Forum: Proposed workplace fairness law needs to be all-inclusive
We agree with Ms Corinna Lim’s views in the opinion piece, “Workplace fairness proposals could be fairer” (March 22).
In the commentary, the executive director of the Association of Women for Action and Research said that Singapore’s workplace fairness Act should have anti-discrimination policies that include everyone.
The interim report by the Tripartite Committee on Workplace Fairness for the planned Workplace Fairness Legislation covers only five categories of characteristics for protection.
The categories covered are: age; nationality; sex, marital status, pregnancy status, caregiving responsibilities; race, religion, language; and disability and mental health conditions.
Several important categories are excluded, including medical conditions, physical attributes and sexual orientation, and gender identity.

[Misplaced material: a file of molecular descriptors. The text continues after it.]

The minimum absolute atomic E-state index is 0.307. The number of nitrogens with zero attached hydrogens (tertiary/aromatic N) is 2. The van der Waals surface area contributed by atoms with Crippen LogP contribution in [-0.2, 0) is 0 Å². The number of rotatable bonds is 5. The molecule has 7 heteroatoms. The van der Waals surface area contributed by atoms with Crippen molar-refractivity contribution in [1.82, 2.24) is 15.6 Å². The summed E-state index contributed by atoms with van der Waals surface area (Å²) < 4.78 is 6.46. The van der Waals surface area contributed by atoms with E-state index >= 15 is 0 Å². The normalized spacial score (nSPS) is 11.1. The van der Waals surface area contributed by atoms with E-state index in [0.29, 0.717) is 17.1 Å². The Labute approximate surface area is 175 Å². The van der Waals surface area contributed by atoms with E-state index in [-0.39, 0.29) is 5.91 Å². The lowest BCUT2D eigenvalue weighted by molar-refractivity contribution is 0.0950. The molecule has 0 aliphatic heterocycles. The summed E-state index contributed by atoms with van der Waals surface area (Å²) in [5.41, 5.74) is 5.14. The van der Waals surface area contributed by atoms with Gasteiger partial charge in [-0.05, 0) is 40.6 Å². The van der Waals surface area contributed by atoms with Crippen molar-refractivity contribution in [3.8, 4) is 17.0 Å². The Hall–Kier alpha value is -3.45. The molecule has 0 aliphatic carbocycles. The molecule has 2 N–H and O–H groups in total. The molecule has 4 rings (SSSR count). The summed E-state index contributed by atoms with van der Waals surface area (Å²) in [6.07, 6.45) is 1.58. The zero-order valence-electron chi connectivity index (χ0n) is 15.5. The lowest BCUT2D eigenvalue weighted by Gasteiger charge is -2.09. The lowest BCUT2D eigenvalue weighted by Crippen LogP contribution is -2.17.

Excluding these categories means that in theory, an aggrieved employee may have to split his claims into those that fall under the proposed Workplace Fairness Legislation and those that do not, if he wants to seek redress.
The existing Tripartite Guidelines on Fair Employment Practices framework recognises, as a fundamental principle, that protection against all forms of workplace discrimination is important to promote a fair and merit-based employment ecosystem. This principle needs to be translated into the proposed legislation.
Action for AIDS has previously called on the Government to formulate the law to protect all employees from discrimination based on characteristics which do not impact the individual’s ability to work.
We call on the Government to legislate an all-inclusive anti-discrimination law to promote a fair and merit-based employment ecosystem to ensure that no worker is left behind.
Roy Chan Kum Wah (Professor)
President, Action for AIDS Singapore
Executive Director, Oogachaga